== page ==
Three years ago, Debra Adams Simmons was hired as Managing Editor of the PD. The PD celebrated this with a front-page story. Scene liked this so much that we wrote a story about how we hired a Mexican. It's never not been a timely and hilarious story, but we're going to use the news of Simmons getting the Editor job at the PD yesterday as a reason to post it again, just because. Enjoy.
The bosses issued this press release today. Pretty exciting stuff.
CLEVELAND, Ohio, Sept. 27, 2007 — Further establishing itself as northeast Ohio’s premiere alternative weekly, and sending a clear message that it is committed to workplace diversity, Scene proudly announced today that it hired a Mexican guy.
At the regular staff meeting in the paper’s downtown newsroom, Scene’s editorial staff officially welcomed 25-year-old Gus Garcia-Roberts to its ranks. “Today is a red-letter day,” Managing Editor Joe Tone tearfully told the staff, while taking his turn at the makeshift piñata hanging in the newsroom. “I’d like to thank Gus for checking ‘Hispanic’ on his HR forms. Had he not been so thorough, we would have continued under the impression he was a kinda creepy engineering major, like the Gus I knew in college.”
In an interview after the meeting, Tone said the paper “definitely didn’t hire Gus because he’s a Mexican."
“But we totally would have,” he added. “We just didn’t know he was Mexican. I swear to God.”
The paper also didn’t know it was supposed celebrate and publicize the hiring of minorities, until the Cleveland Plain Dealer ran a front-page story and picture announcing the hiring of a black managing editor. The paper had been under fire for the ethnic and racial makeup of its newsroom, which is mostly white, except for a few really white people.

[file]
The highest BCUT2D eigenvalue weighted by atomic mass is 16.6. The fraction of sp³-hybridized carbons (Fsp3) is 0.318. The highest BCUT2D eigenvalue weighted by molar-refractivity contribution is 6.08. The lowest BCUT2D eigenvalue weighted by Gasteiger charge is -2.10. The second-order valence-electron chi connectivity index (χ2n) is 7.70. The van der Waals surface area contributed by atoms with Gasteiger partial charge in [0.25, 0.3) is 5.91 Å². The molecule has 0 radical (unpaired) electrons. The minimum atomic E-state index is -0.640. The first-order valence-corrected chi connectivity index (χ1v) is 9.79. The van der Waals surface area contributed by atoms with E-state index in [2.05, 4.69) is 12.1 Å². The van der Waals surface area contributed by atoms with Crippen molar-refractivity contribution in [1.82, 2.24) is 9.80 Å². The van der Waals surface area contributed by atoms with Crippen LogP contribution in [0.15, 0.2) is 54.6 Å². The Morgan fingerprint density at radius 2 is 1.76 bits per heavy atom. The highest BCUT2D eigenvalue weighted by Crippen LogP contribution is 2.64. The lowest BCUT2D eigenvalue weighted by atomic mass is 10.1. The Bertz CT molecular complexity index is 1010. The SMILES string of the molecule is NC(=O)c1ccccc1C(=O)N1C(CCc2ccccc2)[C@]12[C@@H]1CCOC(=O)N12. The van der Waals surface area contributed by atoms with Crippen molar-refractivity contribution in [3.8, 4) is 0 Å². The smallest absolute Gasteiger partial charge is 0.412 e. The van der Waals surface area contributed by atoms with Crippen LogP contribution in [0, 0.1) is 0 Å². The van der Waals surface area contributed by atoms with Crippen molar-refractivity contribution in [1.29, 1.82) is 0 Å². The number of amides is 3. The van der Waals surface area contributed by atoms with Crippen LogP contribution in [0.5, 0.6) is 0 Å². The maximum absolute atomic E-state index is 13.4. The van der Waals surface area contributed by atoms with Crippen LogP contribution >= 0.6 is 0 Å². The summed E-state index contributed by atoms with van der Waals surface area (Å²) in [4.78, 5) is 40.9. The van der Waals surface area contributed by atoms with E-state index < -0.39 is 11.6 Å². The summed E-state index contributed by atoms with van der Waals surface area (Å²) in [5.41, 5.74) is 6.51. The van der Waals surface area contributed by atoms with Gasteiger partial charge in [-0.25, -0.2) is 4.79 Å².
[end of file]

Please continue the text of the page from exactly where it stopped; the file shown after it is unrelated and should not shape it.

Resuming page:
Scene later came under fire itself, when a reader wrote a letter to the editor, accusing the paper of having a “staff [that] actually prides itself — to the point of drunken, public bragging — on its total lack of diversity.”
“So when we found out Gus’s dad was Mexican, we were like, ‘Sweet!’” Tone said. “To think, we actually interviewed this guy, read his stories. Hell, I almost called one of his references! And all we had to do was look at his last name!”
Originally, Tone said, the editors hired Garcia-Roberts because they thought he “might not suck,” and believed he might be “pretty fun to get drunk with, and whatnot.” The paper did hope Garcia-Roberts would add to the staff’s diversity, not because he was Mexican, but because he came from New York. “We don’t hire many assholes,” Tone said.
The arrival of Garcia-Roberts, a staff writer, is already paying dividends for Scene’s readers. While previous editors failed to fully capitalize on his Mexican-ness, dispatching him to cover such un-diverse topics as midget wrestling, Scene allowed Garcia-Roberts to put his heritage to work, encouraging him to “follow his Hispanic heart,” Tone said. The young writer’s for the paper, published this week, is about a historic Ohio wheel company whose shiny rims are now popular among low-rider enthusiasts in California.
“Never in a million years did I think we would be so lucky to get the word vato into the pages of this newspaper,” Tone told the staff, as they scrambled to pick up Double Bubbles and Yum-Yums from the newsroom floor. “Today, we did.”
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